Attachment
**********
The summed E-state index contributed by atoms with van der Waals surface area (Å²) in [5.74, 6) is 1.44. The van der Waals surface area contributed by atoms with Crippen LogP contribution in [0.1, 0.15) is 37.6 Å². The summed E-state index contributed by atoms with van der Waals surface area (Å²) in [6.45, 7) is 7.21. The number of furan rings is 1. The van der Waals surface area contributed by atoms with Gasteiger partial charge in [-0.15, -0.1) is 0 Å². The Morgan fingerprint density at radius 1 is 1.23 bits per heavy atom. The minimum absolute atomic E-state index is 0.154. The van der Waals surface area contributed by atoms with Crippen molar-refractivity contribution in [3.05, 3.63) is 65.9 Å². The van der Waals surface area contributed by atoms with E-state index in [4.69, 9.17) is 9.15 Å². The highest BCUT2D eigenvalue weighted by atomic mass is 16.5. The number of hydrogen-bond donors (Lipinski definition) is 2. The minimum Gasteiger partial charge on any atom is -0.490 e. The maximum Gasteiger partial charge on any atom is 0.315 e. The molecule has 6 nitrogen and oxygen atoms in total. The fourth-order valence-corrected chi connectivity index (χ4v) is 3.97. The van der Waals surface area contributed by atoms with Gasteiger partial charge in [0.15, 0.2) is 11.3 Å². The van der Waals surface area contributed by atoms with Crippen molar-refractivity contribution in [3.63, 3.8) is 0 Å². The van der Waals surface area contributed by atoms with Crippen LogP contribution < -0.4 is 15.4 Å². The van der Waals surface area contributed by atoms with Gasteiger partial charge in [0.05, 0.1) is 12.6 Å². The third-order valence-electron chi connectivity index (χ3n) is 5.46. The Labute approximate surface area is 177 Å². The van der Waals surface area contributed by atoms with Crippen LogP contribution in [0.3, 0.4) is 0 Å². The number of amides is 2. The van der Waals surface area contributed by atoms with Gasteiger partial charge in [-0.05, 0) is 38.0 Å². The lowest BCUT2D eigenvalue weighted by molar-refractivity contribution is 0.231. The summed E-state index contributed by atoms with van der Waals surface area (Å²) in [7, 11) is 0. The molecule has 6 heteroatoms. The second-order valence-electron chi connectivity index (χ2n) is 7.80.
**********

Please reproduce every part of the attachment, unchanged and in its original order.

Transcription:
The summed E-state index contributed by atoms with van der Waals surface area (Å²) in [5.74, 6) is 1.44. The van der Waals surface area contributed by atoms with Crippen LogP contribution in [0.1, 0.15) is 37.6 Å². The summed E-state index contributed by atoms with van der Waals surface area (Å²) in [6.45, 7) is 7.21. The number of furan rings is 1. The van der Waals surface area contributed by atoms with Gasteiger partial charge in [-0.15, -0.1) is 0 Å². The Morgan fingerprint density at radius 1 is 1.23 bits per heavy atom. The minimum absolute atomic E-state index is 0.154. The van der Waals surface area contributed by atoms with Crippen molar-refractivity contribution in [3.05, 3.63) is 65.9 Å². The van der Waals surface area contributed by atoms with E-state index in [4.69, 9.17) is 9.15 Å². The highest BCUT2D eigenvalue weighted by atomic mass is 16.5. The number of hydrogen-bond donors (Lipinski definition) is 2. The minimum Gasteiger partial charge on any atom is -0.490 e. The maximum Gasteiger partial charge on any atom is 0.315 e. The molecule has 6 nitrogen and oxygen atoms in total. The fourth-order valence-corrected chi connectivity index (χ4v) is 3.97. The van der Waals surface area contributed by atoms with Gasteiger partial charge in [0.15, 0.2) is 11.3 Å². The van der Waals surface area contributed by atoms with Crippen molar-refractivity contribution in [3.63, 3.8) is 0 Å². The van der Waals surface area contributed by atoms with Crippen LogP contribution < -0.4 is 15.4 Å². The van der Waals surface area contributed by atoms with Gasteiger partial charge in [0.05, 0.1) is 12.6 Å². The third-order valence-electron chi connectivity index (χ3n) is 5.46. The Labute approximate surface area is 177 Å². The van der Waals surface area contributed by atoms with Crippen LogP contribution in [0.3, 0.4) is 0 Å². The number of amides is 2. The van der Waals surface area contributed by atoms with Gasteiger partial charge in [-0.05, 0) is 38.0 Å². The lowest BCUT2D eigenvalue weighted by molar-refractivity contribution is 0.231. The summed E-state index contributed by atoms with van der Waals surface area (Å²) in [7, 11) is 0. The molecule has 6 heteroatoms. The second-order valence-electron chi connectivity index (χ2n) is 7.80.